We are the ecological operators of outer space (but we’re economical)
The satellite market is worth 150 billion dollars with only 60 operators in the world. In perspective, there are plans to launch 1,200 new satellites in the next eight years
If we had the possibility to view this Earth from outer space, we would see a planet surrounded by 300 million small objects, including 6,000 satellites that whiz by at 35,000 km per hour. Only 800 of them are still working, however. The others are just wandering about, uncontrolled, at constant risk of collision, which would have the unpleasant consequences of a shower of residues raining down on us.
What to us looks like an ordinary starry sky has become, over the years, an immense hi tech dump that really needs to be cleaned up urgently. Four young Italian engineers are doing just that: Luca Rossettini, Renato Panesi, Thomas Panozzo and Giuseppe Tussiwand founded D-Orbit last March, a start up that has been a guest, since June 2011 of the University of Florence's Incubator, and they expect to grow fast.
The satellite market is worth 150 billion dollars with only 60 operators in the world. In perspective, there are plans to launch 1,200 new satellites in the next eight years, which will increase the industry's business by 14% every year (+33% in 2011).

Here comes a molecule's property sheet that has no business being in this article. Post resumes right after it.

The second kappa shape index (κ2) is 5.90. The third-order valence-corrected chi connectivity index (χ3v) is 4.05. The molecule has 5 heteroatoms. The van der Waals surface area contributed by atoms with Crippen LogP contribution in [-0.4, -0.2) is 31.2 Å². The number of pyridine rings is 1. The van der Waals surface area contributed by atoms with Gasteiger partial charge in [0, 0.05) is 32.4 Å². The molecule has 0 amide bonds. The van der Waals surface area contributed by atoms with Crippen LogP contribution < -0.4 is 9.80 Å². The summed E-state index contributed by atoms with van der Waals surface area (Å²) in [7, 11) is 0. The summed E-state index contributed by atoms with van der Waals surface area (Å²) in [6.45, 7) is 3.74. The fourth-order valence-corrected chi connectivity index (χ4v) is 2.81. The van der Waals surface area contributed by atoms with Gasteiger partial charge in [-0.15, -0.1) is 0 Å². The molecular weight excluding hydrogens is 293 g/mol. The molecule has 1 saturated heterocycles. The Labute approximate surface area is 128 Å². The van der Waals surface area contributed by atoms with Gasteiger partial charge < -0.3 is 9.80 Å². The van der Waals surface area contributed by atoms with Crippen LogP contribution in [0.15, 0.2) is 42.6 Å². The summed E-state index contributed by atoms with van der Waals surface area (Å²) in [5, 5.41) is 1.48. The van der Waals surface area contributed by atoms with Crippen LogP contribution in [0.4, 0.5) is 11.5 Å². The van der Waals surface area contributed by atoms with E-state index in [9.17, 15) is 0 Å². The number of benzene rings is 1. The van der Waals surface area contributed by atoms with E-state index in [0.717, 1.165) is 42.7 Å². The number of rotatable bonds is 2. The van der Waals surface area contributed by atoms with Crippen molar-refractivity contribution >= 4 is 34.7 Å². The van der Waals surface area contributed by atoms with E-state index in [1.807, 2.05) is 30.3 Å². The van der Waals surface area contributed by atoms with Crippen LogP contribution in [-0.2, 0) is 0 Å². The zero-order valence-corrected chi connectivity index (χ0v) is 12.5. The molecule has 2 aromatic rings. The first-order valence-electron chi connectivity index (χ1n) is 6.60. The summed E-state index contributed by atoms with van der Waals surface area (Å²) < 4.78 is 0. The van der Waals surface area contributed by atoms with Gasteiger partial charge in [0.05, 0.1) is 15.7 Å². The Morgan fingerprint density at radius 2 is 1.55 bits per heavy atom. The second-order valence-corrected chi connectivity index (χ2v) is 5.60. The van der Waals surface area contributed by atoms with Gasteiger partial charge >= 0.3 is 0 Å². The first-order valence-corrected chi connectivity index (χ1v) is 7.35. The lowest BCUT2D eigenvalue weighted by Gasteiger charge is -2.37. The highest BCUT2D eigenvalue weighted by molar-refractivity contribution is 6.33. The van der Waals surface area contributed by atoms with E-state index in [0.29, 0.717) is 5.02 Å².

So, in addition to producers, there is a need for people to take care of cleaning up the orbits. «The risk of collision has doubled in the last three years. Preventing these accidents costs up to 100 million dollars per satellite: we offer a solution that costs a lot less, from 1 to 3 million euros» says Rossettini, managing director of D-Orbit. «What we have is an intelligent engine that is installed on the satellite before it goes into orbit. It is activated from Earth: if the satellite travels near the planet, when it is taken out of use this engine nudges it toward the surface, guiding it into an ellipse that will allow it to fall safely into the Pacific, where we want it. The ones farther out, however, are pushed toward a cemetery orbit», he explains.
The first model, assembled in the workshop in Sesto Fiorentino, will be ready in February and will be tested in a laboratory in Germany. The business plan expects the first contract to be stipulated at the end of 2012